February is Black History Month
The Washington University in St Louis, Missouri is holding a virtual talk on February 1 the start of Black History Month in the United States. The topic to be debated on is the term “Professionalism” which normally refers to codes of dress, behaviour and etiquette in the workplace and it is deemed a racist construct.
On the American college website, it explains that “the term ‘professionalism’ has at times been used to silence and marginalise people of colour, when attributes of appearance, language or interactions that have nothing to do with job knowledge or constructive collegial relationships are labeled as ‘unprofessional.’ In this context, so-called professionalism is coded language, a construct that upholds institutional racist policies and excluding practices.”
The talk at Washington University will be given by Cynthia Williams, the school’s ‘Assistant Dean of Community Partnerships’ and Jewel Stafford, director of its ‘Racial Equity Fellowship Program’. The event, which kicks off the university’s Black History Month program, will also “explore dismantling white supremacy and privilege in varied contexts.”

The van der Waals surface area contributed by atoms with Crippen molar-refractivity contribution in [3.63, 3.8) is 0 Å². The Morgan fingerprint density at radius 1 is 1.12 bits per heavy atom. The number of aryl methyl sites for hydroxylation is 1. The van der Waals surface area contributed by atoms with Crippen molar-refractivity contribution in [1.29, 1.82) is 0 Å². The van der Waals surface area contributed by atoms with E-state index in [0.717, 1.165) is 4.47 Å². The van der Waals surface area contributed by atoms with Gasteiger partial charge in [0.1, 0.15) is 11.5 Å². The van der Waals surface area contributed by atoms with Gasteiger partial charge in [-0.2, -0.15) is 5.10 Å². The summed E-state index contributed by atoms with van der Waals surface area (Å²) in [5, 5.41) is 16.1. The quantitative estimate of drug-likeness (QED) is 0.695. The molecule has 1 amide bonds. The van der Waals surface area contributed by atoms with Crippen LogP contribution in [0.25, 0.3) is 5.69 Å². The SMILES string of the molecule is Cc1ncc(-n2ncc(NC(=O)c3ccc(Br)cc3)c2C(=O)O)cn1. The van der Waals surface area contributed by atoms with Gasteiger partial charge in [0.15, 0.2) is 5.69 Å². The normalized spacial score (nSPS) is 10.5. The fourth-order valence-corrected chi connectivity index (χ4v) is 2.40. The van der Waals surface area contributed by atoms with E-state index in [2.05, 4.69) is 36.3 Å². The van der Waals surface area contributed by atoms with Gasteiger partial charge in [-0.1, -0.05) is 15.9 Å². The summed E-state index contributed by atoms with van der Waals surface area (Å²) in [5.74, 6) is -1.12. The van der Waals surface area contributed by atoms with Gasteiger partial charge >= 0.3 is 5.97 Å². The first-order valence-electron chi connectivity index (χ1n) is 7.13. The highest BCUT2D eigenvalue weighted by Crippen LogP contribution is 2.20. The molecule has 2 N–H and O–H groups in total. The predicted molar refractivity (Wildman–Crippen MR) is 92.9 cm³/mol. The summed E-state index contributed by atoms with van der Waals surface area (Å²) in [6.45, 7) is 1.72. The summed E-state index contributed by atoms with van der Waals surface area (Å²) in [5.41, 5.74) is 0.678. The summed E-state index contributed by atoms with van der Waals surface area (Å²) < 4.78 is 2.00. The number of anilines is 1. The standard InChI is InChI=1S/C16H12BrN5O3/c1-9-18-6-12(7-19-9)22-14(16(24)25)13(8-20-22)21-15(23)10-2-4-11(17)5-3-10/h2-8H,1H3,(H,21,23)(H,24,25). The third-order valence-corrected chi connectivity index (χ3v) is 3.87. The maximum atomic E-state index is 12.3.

There was another Social Justice initiative by the National Museum of African American History and Culture in 2020 when it suggested that “White constructs” like hard work, timekeeping, the nuclear family and planning for the future be dismantled. Critics have argued against the theory which by implication suggests that Black people do not have those traits.
Conservatives commentators have lashed out at these academic theories claiming that all these wokeness is replacing “responsibility and merit” in favour of “victimhood,” while another argued that “this sort of thinking and teaching does nothing but set people up for failure, if they adhere to it.”
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